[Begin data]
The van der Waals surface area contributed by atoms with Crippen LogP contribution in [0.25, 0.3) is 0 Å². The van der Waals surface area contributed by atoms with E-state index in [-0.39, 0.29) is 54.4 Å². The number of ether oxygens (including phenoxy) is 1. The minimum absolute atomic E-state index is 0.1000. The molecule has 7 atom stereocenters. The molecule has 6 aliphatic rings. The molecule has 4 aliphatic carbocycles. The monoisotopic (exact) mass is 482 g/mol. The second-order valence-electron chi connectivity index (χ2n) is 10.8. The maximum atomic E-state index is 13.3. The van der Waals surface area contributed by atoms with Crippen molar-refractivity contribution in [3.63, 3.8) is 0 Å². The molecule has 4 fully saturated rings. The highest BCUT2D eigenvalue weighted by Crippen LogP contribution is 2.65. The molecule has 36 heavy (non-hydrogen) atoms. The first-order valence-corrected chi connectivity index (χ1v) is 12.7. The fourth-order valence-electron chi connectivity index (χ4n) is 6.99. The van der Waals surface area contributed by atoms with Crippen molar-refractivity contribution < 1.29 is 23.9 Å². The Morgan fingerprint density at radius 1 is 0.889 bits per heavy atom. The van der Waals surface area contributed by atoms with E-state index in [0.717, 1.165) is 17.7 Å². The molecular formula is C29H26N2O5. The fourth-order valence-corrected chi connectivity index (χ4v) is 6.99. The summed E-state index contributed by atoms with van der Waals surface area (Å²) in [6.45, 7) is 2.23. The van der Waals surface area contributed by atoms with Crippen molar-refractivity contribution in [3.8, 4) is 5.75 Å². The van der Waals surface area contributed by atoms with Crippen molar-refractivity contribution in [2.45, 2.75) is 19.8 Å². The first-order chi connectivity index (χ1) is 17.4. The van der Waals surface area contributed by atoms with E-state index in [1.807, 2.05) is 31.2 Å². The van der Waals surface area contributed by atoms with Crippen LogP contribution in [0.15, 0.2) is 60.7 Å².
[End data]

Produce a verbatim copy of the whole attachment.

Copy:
The van der Waals surface area contributed by atoms with Crippen LogP contribution in [0.25, 0.3) is 0 Å². The van der Waals surface area contributed by atoms with E-state index in [-0.39, 0.29) is 54.4 Å². The number of ether oxygens (including phenoxy) is 1. The minimum absolute atomic E-state index is 0.1000. The molecule has 7 atom stereocenters. The molecule has 6 aliphatic rings. The molecule has 4 aliphatic carbocycles. The monoisotopic (exact) mass is 482 g/mol. The second-order valence-electron chi connectivity index (χ2n) is 10.8. The maximum atomic E-state index is 13.3. The van der Waals surface area contributed by atoms with Crippen molar-refractivity contribution in [3.63, 3.8) is 0 Å². The molecule has 4 fully saturated rings. The highest BCUT2D eigenvalue weighted by Crippen LogP contribution is 2.65. The molecule has 36 heavy (non-hydrogen) atoms. The first-order valence-corrected chi connectivity index (χ1v) is 12.7. The fourth-order valence-electron chi connectivity index (χ4n) is 6.99. The van der Waals surface area contributed by atoms with Crippen molar-refractivity contribution < 1.29 is 23.9 Å². The Morgan fingerprint density at radius 1 is 0.889 bits per heavy atom. The van der Waals surface area contributed by atoms with E-state index in [0.717, 1.165) is 17.7 Å². The molecular formula is C29H26N2O5. The fourth-order valence-corrected chi connectivity index (χ4v) is 6.99. The summed E-state index contributed by atoms with van der Waals surface area (Å²) in [6.45, 7) is 2.23. The van der Waals surface area contributed by atoms with Crippen molar-refractivity contribution in [3.8, 4) is 5.75 Å². The van der Waals surface area contributed by atoms with Crippen molar-refractivity contribution in [2.45, 2.75) is 19.8 Å². The first-order chi connectivity index (χ1) is 17.4. The van der Waals surface area contributed by atoms with E-state index in [1.807, 2.05) is 31.2 Å². The van der Waals surface area contributed by atoms with Crippen LogP contribution in [0.15, 0.2) is 60.7 Å².